USA TODAY US Edition

2021 Masters gates will spring open for lim­ited crowd

- Chris­tine Bren­nan Golf · Sports

At the spec­ta­tor-less Novem­ber Masters, there was the hope that the 2021 tour­na­ment would be able to be played as close to nor­mal as pos­si­ble, with throngs of golf fans re­turn­ing to the game’s Amer­i­can mecca.

Those dreams were dashed Tues­day morn­ing when Fred Ri­d­ley, chair­man of Au­gusta Na­tional Golf Club, an­nounced that the club “in­tends to limit at­ten­dance” at the April event, em­ploy­ing the bub­ble-like health and safety stan­dards that were used two months ago for the de­layed 2020 tour­na­ment.

“With th­ese pro­to­cols in place, ef­forts are be­ing made to in­clude a lim­ited num­ber of pa­trons, pro­vided it can be done safely,” Ri­d­ley said.

When a sport that is played out­side, with built-in so­cial dis­tanc­ing, can­not bring back the mul­ti­tudes, the mes­sage is clear: COVID-19 rages on. The threat is real. It is real for ev­ery­one, es­pe­cially mid­dle-aged and older golf fans, most of them male. No re­spon­si­ble sports or­ga­ni­za­tion can think or say other­wise.

“As with the Novem­ber Masters, we will im­ple­ment prac­tices and poli­cies that will pro­tect the health and safety of ev­ery­one in at­ten­dance,” Ri­d­ley said. “Noth­ing is, or will be, more im­por­tant than the well-be­ing of all in­volved.”

As dev­as­tat­ing as this news is for the lo­cal econ­omy, Au­gusta Na­tional’s de­ci­sion is both a wake-up call and an ex­hi­bi­tion of se­ri­ous and re­spon­si­ble lead­er­ship. Even though there are acres and acres of land at the club, and plenty of room to roam, the Masters has pru­dent

ly de­cided it just can­not yet safely bring back many of its fans while the world is still in the throes of this ter­ri­ble pan­demic.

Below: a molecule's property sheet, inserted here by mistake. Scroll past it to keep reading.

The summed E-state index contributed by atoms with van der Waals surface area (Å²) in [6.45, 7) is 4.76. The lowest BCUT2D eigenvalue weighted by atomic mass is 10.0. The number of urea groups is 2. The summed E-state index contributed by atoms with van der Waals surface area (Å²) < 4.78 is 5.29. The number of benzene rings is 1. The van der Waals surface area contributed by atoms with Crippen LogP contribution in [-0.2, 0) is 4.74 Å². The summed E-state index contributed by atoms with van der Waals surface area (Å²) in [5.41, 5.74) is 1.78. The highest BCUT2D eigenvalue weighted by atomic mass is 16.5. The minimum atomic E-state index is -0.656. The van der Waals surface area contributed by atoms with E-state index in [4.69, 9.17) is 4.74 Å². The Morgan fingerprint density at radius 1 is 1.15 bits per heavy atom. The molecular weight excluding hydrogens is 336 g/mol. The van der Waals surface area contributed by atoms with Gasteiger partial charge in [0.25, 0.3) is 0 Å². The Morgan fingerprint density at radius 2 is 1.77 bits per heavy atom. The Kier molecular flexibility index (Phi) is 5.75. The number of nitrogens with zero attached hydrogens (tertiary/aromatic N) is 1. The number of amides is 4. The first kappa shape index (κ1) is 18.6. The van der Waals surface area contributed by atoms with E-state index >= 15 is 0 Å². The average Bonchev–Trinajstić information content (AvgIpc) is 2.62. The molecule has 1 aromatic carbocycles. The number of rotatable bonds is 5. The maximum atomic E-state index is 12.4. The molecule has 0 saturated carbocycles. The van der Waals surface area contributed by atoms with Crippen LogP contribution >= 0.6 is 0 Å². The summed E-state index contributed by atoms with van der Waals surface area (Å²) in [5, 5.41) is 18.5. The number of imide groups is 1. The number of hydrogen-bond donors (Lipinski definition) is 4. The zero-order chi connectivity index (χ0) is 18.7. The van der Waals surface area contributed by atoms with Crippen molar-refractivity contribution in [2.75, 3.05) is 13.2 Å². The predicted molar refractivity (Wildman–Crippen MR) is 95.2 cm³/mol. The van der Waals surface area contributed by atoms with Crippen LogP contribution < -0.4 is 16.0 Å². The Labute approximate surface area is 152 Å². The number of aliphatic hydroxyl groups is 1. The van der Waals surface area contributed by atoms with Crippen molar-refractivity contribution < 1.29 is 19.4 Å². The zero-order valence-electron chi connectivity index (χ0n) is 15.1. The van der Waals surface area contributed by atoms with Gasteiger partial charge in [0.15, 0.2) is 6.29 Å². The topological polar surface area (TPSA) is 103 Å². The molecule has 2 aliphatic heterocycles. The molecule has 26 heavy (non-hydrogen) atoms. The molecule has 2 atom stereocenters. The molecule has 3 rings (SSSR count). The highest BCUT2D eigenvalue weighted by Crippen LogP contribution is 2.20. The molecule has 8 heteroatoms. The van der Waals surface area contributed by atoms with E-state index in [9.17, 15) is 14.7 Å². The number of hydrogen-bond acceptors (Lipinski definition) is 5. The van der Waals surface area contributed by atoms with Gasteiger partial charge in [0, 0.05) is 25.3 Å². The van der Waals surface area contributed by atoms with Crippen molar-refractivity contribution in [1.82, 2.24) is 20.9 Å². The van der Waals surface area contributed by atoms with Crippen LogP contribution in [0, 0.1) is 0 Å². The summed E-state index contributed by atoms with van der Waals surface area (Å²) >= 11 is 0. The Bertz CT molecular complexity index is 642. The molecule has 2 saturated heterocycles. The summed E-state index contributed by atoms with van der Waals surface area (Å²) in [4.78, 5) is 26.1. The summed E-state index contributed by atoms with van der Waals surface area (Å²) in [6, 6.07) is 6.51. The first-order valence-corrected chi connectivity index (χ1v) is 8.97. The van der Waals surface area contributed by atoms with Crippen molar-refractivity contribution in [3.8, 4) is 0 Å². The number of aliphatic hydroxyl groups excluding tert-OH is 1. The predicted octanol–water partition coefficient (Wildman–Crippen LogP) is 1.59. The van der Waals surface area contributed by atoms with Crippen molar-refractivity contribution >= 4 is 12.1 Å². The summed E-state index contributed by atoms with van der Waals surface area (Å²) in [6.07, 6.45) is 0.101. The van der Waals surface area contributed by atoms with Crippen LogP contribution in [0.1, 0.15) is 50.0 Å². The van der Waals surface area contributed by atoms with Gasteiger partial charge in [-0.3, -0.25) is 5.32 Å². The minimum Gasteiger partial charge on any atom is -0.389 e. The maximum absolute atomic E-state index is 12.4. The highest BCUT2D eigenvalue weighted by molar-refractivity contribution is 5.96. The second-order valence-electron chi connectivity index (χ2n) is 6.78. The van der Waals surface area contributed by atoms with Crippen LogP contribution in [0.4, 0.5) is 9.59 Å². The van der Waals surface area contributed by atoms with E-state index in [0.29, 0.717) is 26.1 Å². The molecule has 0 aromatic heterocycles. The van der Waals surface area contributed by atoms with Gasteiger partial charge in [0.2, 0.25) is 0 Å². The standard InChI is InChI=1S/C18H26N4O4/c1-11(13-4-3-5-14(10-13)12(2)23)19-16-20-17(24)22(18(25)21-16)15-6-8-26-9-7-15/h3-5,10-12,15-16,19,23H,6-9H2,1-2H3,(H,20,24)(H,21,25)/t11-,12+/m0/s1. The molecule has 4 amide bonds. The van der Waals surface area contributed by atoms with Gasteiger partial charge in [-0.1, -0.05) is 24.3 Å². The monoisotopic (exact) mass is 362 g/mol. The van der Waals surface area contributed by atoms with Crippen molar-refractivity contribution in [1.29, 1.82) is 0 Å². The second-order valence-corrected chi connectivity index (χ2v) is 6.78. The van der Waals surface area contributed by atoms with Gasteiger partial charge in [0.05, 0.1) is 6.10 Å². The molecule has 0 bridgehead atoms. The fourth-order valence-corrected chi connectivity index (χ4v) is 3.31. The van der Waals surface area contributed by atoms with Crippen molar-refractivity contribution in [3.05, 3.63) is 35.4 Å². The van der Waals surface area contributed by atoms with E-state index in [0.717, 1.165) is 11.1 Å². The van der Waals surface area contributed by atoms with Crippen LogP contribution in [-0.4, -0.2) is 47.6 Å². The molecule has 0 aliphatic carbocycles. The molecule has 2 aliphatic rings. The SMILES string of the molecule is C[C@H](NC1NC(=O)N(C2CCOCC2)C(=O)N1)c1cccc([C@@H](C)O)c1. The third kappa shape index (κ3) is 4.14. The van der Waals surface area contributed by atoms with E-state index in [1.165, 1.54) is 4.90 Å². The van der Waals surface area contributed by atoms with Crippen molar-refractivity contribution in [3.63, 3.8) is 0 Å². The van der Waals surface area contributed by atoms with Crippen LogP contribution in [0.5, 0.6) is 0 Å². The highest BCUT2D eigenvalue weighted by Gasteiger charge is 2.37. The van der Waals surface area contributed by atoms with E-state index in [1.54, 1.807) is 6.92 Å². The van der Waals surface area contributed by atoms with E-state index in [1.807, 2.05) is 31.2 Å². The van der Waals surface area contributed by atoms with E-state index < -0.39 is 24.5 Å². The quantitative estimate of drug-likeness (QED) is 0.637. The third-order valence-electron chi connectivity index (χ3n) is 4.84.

It will, how­ever, hold two other sig­na­ture events prior to the first men’s ma­jor golf cham­pi­onship of the year: the Au­gusta Na­tional Women’s Am­a­teur and the Drive, Chip and Putt na­tional fi­nals. A “small num­ber” of spec­ta­tors will be al­lowed at both, Ri­d­ley said. Both of those events were not held in 2020.

All of this means that the 2021 Masters will look quite sim­i­lar to the 2020 Masters, ex­cept that it will be played in the spring­time, with the club’s fa­mous aza­leas in bloom.

In Novem­ber, ev­ery per­son who went through the gates at the 2020 Masters – play­ers, cad­dies, club em­ploy­ees, Au­gusta Na­tional mem­bers, the news me­dia – first had to test neg­a­tive for COVID-19 on site be­fore be­ing al­lowed in.

Once in­side, ev­ery­one was re­quired to wear masks in build­ings as well as on the course, golfers and cad­dies ex­cepted. In the op­u­lent press build­ing, meals were carry-out only, while the rel­a­tively small num­ber of jour­nal­ists were so­cially dis­tanced in the ex­pan­sive work room.

We now know that it will be 2022 at least be­fore the Masters looks like its old self again. With few fans and no roars erupt­ing around the course this com­ing April, it will be a tra­di­tion un­like any other, now two tour­na­ments in a row.

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 ?? ROB SCHU­MACHER/USA TO­DAY SPORTS ?? The Mas­ter in Novem­ber had lim­ited at­ten­dance, as will the 2021 ver­sion.
ROB SCHU­MACHER/USA TO­DAY SPORTS The Mas­ter in Novem­ber had lim­ited at­ten­dance, as will the 2021 ver­sion.

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